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Isle of Dogs
In the future, an outbreak of canine flu leads the mayor of a Japanese city to banish all dogs to an island that's a garbage dump. The outcasts must soon embark on an epic journey when a 12-year-old boy arrives on the island to find his beloved pet.
|Studio :||American Empirical Pictures /|
|Crew :||Wes Anderson / James Emmott /|
|Cast :||Bryan Cranston Bill Murray Jeff Goldblum Edward Norton Bob Balaban|
|Genre :||Adventure Animation Comedy|
I Love Dogs...and Japan...and Great Films---I had very high expectations going into Isle of Dogs, being a great admirer of Wes Anderson's work, and especially off the fumes of his previous film, The Grand Budapest Hotel (2014). If you look at Wes' filmography, you will notice that each of his films progressively become more focused, detailed, and "Wes Anderson-ey". It feels as if his films have been building to a culmination of sorts, which can be represented with Isle of Dogs.The story revolves around a young boy, Atari, who is seeking his lost dog with help from a pack of dogs on Trash Island, right outside of Megasaki City (word-play on Nagasaki), a fictional future city of Japan that is exiling dogs due to a "canine flu" outbreak.From a filmmaking viewpoint, Isle of Dogs has it all in spades, and more. The characters are well rounded and relatable, even though the majority of them are dogs. The presentation of the story is very fresh and unique, and the humor is always smoothly intertwined with the narrative and visuals. With a runtime of an hour and 40 minutes, it flies by, always keeping your attention and further engaging you. The stop-motion animation is very well done, and the way it is contrasted with beautiful Japanese imagery is stunning. The soundtrack is also excellent, and aids in telling the story. There are many nods towards Japanese cinema, chiefly Akira Kurosawa's films, which you can tell that Wes has a passion for. The voice cast is star-studded and wonderful as always. There are plenty of twists and surprises, and the film leaves the viewers with some important messages/themes to ponder over. It is best to go into the movie knowing as little about the story as possible, and let it take you on its journey.This film will greatly reward repeat viewings. The attention to detail in every frame is incredible, and there is always so much on the screen to absorb and process, in the best way possible. I believe that Wes Anderson is the most distinct and easily discernible style of any filmmaker to ever live, and this quality alone is something to be praised very highly.If you love dogs, Japanese cinema/culture, stop-motion, and animation in general, then you will love this film all the more so. Isle of Dogs, shows Wes at his full unfiltered creative power, stretching his capabilities, and giving us something truly remarkable.Ineffable Films: http://www.imdb.com/list/ls052767730/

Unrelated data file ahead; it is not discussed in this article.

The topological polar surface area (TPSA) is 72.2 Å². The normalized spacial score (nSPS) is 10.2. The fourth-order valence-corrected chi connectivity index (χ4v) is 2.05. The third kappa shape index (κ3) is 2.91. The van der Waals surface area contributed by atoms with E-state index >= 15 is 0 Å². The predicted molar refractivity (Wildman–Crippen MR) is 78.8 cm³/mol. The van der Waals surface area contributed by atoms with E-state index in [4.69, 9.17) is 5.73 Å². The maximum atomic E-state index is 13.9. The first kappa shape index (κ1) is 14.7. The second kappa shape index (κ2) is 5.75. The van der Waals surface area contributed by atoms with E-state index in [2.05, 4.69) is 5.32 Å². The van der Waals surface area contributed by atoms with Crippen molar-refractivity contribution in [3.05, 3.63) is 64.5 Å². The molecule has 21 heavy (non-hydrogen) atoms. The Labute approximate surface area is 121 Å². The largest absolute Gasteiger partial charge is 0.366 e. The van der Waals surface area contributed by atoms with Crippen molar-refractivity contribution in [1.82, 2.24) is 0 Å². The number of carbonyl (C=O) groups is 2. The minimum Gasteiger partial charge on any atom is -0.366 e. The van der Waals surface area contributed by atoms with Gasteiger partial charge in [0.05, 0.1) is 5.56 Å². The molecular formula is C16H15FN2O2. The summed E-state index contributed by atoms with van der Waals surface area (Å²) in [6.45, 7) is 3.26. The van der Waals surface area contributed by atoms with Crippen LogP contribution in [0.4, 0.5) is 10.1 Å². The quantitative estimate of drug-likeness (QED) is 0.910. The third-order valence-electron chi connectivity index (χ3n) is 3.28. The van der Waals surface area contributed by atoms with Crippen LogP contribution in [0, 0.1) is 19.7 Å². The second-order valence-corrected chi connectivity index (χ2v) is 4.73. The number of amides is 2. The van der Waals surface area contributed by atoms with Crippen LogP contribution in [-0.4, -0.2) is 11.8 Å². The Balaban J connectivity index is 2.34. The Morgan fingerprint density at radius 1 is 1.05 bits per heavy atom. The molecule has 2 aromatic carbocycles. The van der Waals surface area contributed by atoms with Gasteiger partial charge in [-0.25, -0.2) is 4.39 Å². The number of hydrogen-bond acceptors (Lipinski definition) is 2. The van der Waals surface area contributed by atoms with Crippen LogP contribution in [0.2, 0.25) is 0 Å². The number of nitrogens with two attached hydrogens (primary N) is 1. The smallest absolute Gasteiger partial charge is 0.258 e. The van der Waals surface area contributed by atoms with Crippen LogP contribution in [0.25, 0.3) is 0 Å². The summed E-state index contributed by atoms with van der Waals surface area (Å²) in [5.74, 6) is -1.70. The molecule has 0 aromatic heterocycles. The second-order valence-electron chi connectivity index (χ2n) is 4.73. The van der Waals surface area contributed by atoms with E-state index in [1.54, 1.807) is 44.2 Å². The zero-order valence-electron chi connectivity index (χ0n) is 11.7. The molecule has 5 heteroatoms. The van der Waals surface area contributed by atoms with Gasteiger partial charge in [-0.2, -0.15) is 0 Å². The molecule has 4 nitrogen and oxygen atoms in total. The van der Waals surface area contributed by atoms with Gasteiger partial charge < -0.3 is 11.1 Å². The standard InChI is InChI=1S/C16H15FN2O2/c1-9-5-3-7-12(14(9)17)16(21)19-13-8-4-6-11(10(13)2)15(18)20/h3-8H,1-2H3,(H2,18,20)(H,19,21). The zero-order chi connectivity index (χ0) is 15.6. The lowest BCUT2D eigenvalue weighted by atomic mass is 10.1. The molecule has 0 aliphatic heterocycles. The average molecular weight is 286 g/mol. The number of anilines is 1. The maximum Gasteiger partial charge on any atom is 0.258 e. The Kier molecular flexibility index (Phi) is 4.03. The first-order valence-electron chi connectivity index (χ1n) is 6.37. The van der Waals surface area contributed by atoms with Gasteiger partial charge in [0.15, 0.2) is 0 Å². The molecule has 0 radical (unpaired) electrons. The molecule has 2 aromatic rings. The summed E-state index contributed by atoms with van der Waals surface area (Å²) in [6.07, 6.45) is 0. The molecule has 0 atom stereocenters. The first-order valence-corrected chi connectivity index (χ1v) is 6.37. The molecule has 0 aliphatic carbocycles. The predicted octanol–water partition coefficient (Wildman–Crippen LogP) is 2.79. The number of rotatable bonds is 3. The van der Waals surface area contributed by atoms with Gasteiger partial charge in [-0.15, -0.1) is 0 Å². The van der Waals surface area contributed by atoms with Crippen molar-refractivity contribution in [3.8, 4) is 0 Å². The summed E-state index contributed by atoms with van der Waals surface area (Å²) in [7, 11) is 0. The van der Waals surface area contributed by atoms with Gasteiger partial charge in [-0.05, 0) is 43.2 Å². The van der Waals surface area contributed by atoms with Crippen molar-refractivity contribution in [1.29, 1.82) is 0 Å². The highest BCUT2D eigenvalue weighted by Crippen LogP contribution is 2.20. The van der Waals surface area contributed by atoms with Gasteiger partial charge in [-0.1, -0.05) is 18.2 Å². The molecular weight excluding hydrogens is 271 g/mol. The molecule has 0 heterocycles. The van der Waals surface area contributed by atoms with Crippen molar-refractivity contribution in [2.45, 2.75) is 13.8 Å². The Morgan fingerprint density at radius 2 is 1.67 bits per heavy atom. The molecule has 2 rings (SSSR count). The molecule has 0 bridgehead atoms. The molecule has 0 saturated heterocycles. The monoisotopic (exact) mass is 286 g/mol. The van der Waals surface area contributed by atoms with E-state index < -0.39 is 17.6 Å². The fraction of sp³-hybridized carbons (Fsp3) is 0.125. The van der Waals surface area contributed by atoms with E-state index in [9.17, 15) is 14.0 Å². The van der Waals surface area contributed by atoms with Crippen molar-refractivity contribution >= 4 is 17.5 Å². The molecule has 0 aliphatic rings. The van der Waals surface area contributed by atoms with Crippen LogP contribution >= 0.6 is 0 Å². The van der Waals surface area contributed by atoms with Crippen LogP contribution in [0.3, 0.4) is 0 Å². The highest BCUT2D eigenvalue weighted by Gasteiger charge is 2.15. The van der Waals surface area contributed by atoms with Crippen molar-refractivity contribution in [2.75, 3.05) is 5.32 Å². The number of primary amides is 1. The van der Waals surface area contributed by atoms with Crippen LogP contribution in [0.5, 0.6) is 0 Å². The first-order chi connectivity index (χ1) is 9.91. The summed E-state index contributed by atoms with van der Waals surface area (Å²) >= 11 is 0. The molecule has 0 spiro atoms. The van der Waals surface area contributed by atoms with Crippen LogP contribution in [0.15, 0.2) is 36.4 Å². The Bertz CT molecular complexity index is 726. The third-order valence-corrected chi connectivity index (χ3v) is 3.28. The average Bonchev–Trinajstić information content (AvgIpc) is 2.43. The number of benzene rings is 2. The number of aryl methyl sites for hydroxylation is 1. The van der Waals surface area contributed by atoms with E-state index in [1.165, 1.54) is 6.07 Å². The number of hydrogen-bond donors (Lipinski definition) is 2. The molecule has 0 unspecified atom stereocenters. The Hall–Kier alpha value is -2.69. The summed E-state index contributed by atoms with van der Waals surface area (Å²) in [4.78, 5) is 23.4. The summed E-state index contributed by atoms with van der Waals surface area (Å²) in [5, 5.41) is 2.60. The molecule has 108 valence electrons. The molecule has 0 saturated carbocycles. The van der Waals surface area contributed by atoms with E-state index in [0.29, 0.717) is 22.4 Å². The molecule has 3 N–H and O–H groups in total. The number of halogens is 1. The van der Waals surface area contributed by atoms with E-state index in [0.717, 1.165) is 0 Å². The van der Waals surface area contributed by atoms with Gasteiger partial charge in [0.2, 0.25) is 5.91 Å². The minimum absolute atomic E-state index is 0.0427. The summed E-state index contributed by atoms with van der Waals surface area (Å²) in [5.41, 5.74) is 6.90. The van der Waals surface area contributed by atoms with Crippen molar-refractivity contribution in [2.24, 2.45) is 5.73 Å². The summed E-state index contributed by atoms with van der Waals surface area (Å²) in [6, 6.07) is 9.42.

A flash of absorbing and unconventional creativity---Wes Anderson's the Isle of Dogs is a creatively made, character driven comedy story, with a melancholic and satirical undertone.The animation, editing and sound design are the main brass here, and are used to great effect to communicate much of the story.The Isle of Dogs is on the nose about its storytelling, obligatory moments such as flashbacks and story structure are highlighted as to get necessary information communicated as quickly as possible, so the film can get back to living in the moment, exploring its quirky characters and scenery. There is an air of self awareness about the story that, rather than disengaging, is used to draw the viewer more into the inherently ridiculous story. There is an artistry to suspending disbelief, and this is an endlessly creative way to get the audience to do so. To make them aware they're getting conventional information or that certain things are ridiculous plot details, even tropes, and highlighting such details to actually enhance the storytelling rather than distance the viewer. After a point you accept the strange pacing and rapid editing style as part of the universe of this film, and when you do , The Isle of Dogs is an audio-visual experience so cathartic you won't want it to end.